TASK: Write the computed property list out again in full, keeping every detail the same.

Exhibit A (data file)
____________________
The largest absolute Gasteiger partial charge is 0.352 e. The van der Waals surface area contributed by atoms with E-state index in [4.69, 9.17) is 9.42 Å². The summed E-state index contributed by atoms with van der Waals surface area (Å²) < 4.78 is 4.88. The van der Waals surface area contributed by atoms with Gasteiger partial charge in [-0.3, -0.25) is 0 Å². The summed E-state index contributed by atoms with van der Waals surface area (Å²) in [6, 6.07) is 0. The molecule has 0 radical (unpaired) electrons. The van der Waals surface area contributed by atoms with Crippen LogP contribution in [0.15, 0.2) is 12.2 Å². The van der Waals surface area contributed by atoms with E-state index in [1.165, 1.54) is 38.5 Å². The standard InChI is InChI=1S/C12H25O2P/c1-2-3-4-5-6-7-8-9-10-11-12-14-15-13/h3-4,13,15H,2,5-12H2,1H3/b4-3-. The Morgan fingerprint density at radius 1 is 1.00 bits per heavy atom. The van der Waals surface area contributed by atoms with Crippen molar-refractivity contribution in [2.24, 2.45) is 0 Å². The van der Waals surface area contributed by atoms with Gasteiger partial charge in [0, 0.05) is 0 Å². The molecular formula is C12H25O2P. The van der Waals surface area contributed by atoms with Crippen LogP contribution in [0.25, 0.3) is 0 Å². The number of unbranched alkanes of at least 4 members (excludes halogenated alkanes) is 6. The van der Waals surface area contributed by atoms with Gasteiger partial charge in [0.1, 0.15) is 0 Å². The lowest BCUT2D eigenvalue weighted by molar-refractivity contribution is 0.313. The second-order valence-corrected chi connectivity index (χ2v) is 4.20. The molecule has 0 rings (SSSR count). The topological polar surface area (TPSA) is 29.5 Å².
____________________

The largest absolute Gasteiger partial charge is 0.352 e. The van der Waals surface area contributed by atoms with E-state index in [4.69, 9.17) is 9.42 Å². The summed E-state index contributed by atoms with van der Waals surface area (Å²) < 4.78 is 4.88. The van der Waals surface area contributed by atoms with Gasteiger partial charge in [-0.3, -0.25) is 0 Å². The summed E-state index contributed by atoms with van der Waals surface area (Å²) in [6, 6.07) is 0. The molecule has 0 radical (unpaired) electrons. The van der Waals surface area contributed by atoms with Crippen LogP contribution in [0.15, 0.2) is 12.2 Å². The van der Waals surface area contributed by atoms with E-state index in [1.165, 1.54) is 38.5 Å². The standard InChI is InChI=1S/C12H25O2P/c1-2-3-4-5-6-7-8-9-10-11-12-14-15-13/h3-4,13,15H,2,5-12H2,1H3/b4-3-. The Morgan fingerprint density at radius 1 is 1.00 bits per heavy atom. The van der Waals surface area contributed by atoms with Crippen molar-refractivity contribution in [2.24, 2.45) is 0 Å². The van der Waals surface area contributed by atoms with Gasteiger partial charge in [0, 0.05) is 0 Å². The molecular formula is C12H25O2P. The van der Waals surface area contributed by atoms with Crippen LogP contribution in [0.25, 0.3) is 0 Å². The number of unbranched alkanes of at least 4 members (excludes halogenated alkanes) is 6. The van der Waals surface area contributed by atoms with Gasteiger partial charge in [0.1, 0.15) is 0 Å². The lowest BCUT2D eigenvalue weighted by molar-refractivity contribution is 0.313. The second-order valence-corrected chi connectivity index (χ2v) is 4.20. The molecule has 0 rings (SSSR count). The topological polar surface area (TPSA) is 29.5 Å².